Winter is almost upon us! (or at least I can hope). Who knows what the rest of 2020 will bring, but one thing I know for certain is that I’m going to be putting more miles on my tech bindings.
Tech bindings are little miracles, in my opinion. They are so tiny and seemingly delicate, but actually are exceptionally durable. I’m not a heavy guy, but I am an aggressive skier (whatever that means), and I have yet to have a “day-ending” issue with a tech binding. Where’s some wood I can knock on? As a testament to the durability of tech bindings, they currently hold the title of “oldest piece of gear that I still use”. The honor goes to a pair of Dynafit comfort heel pieces that I have mounted on my spring-season skis. These are 15+ years old, and have several hundred days of use.
That all goes to show that a well-used tech binding can be perfectly functional… IF (and it’s a big “if”) they are used carefully and taken care of kindly.
Although I tend to put my gear through the wringer, I’m also careful to keep an eye on things, and usually catch issues before they have a catastrophic failure. In this post we’ll go over a bit of an in-depth check you can do on your tech bindings. I’d recommend doing this at the start of the season (what a coincidence!), and also after a big fall or other potentially binding-damaging event. Skis falling of roof rack is one occurrence that comes to mind. First I’ll go through a general check, and then dive into some common issues to look out for. Finally, we’ll look at basic fixes and maintenance.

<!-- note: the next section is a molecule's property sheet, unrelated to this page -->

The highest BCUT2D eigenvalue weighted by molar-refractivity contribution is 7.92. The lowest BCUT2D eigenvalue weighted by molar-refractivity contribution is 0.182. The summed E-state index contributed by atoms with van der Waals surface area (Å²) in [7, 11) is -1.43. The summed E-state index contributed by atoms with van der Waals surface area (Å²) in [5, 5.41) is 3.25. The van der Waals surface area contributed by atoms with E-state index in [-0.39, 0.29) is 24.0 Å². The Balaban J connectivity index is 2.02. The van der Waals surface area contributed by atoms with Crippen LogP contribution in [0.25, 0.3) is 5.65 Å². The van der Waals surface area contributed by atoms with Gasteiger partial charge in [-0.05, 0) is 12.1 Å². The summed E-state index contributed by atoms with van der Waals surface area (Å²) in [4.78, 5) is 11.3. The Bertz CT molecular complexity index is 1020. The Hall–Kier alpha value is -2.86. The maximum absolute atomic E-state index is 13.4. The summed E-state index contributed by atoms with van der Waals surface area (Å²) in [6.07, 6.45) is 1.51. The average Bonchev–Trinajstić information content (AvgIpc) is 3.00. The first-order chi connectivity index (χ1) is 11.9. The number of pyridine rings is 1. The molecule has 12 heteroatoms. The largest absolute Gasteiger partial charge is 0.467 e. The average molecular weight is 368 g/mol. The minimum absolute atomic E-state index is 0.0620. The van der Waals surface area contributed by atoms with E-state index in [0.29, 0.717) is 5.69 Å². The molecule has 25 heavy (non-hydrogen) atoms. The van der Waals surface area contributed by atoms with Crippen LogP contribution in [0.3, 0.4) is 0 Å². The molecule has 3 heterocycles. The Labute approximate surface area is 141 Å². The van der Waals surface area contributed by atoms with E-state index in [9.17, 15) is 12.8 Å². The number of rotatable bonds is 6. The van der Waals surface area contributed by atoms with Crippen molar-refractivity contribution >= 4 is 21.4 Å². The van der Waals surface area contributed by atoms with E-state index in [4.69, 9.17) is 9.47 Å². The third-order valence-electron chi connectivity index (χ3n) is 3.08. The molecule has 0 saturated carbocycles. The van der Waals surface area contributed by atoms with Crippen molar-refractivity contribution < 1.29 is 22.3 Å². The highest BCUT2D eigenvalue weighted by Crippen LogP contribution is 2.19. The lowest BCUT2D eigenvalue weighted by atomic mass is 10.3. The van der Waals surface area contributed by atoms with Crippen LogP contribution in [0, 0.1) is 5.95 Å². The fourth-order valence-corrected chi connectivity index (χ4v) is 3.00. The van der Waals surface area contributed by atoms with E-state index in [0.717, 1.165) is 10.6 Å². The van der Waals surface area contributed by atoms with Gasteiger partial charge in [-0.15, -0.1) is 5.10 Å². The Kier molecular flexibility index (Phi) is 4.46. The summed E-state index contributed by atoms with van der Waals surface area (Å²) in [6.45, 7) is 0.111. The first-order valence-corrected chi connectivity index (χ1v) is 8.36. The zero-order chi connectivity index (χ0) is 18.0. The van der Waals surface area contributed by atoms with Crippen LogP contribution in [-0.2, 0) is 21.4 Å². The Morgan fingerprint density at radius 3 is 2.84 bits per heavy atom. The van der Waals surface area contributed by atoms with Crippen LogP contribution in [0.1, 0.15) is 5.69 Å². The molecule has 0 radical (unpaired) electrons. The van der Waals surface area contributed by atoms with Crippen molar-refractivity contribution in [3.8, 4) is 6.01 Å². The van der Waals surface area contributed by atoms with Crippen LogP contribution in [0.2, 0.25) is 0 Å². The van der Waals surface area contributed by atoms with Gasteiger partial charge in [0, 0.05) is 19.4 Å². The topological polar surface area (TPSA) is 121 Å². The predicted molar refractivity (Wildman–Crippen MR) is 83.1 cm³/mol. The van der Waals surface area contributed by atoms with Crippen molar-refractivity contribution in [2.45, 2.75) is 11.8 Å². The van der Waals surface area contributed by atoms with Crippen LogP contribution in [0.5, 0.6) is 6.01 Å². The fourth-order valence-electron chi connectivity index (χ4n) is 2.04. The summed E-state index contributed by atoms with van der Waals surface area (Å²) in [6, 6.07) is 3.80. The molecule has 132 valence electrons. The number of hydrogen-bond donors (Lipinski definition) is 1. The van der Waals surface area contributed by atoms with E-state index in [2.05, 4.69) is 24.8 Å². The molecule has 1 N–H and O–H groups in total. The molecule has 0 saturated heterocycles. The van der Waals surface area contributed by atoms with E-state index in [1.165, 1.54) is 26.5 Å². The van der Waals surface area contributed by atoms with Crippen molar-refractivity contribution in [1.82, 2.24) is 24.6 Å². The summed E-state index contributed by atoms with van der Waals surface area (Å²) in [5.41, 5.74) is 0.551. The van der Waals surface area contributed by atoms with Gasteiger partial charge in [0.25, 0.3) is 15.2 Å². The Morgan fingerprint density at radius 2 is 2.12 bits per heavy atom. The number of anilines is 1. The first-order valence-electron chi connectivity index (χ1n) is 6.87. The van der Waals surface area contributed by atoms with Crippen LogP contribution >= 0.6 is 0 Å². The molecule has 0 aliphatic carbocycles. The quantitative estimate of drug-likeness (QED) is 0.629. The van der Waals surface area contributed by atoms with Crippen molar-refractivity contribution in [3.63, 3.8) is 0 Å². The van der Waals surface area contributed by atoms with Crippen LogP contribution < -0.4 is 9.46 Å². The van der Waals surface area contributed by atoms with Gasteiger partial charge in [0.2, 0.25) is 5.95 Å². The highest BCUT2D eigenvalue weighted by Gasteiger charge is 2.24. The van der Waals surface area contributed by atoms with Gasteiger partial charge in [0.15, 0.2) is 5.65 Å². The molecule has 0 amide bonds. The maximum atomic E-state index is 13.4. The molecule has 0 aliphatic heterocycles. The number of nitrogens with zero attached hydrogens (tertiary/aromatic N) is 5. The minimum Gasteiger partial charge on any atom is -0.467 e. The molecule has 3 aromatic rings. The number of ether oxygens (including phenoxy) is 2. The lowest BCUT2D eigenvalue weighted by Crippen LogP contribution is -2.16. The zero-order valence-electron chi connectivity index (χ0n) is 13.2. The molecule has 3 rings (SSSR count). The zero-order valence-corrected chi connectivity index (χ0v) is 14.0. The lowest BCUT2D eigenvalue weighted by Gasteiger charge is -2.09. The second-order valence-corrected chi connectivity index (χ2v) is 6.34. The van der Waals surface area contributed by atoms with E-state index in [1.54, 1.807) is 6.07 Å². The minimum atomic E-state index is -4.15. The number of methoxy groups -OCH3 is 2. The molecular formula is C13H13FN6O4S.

The variety of “tech” bindings has blown up in the last few years. Surprisingly, there hasn’t been a similar explosion in the basic design of the binding. That means that this list will apply to the majority of the bindings out there, and many of the more unique designs will still have significant elements that are covered by this list.
Following is a short “general” checklist. Much of this is subjective, and depends on you knowing how the binding should function. If you’re new to tech bindings, check out this post for the basics. If you think something might be acting funny, a quick way to double check is to compare it to the other binding in the pair. If something is different between the two, that’s obviously a bad sign.
Tech binding consumer product recalls are unfortunately common. Do a quick google to determine if your binding model has been recalled or has any necessary repairs.
Overall function check
This is the easiest, and also the most important check you can do. Simply grab a ski boot, and pop it into the binding. Click it into the toe first, and lock the toe piece into tour mode. Forcefully push the boot side-to-side. Make sure there’s no play in binding itself, in the binding/boot interface, and also in the way the binding is mounted to the ski. Next, snap the boot down into the binding heel. Once the boot is in the binding, it should be fairly “solid”, with little to no “rattling” or looseness. Note there will be more play in the heel than in the toe, due to the release/elasticity function. But it should be minimal.
Switch the binding into touring mode, and go through all the heel lifters and make sure they work correctly. In each level of heel lifter, put some downward force on the boot while watching the binding, and make sure there isn’t any undue flexing or movement in the binding.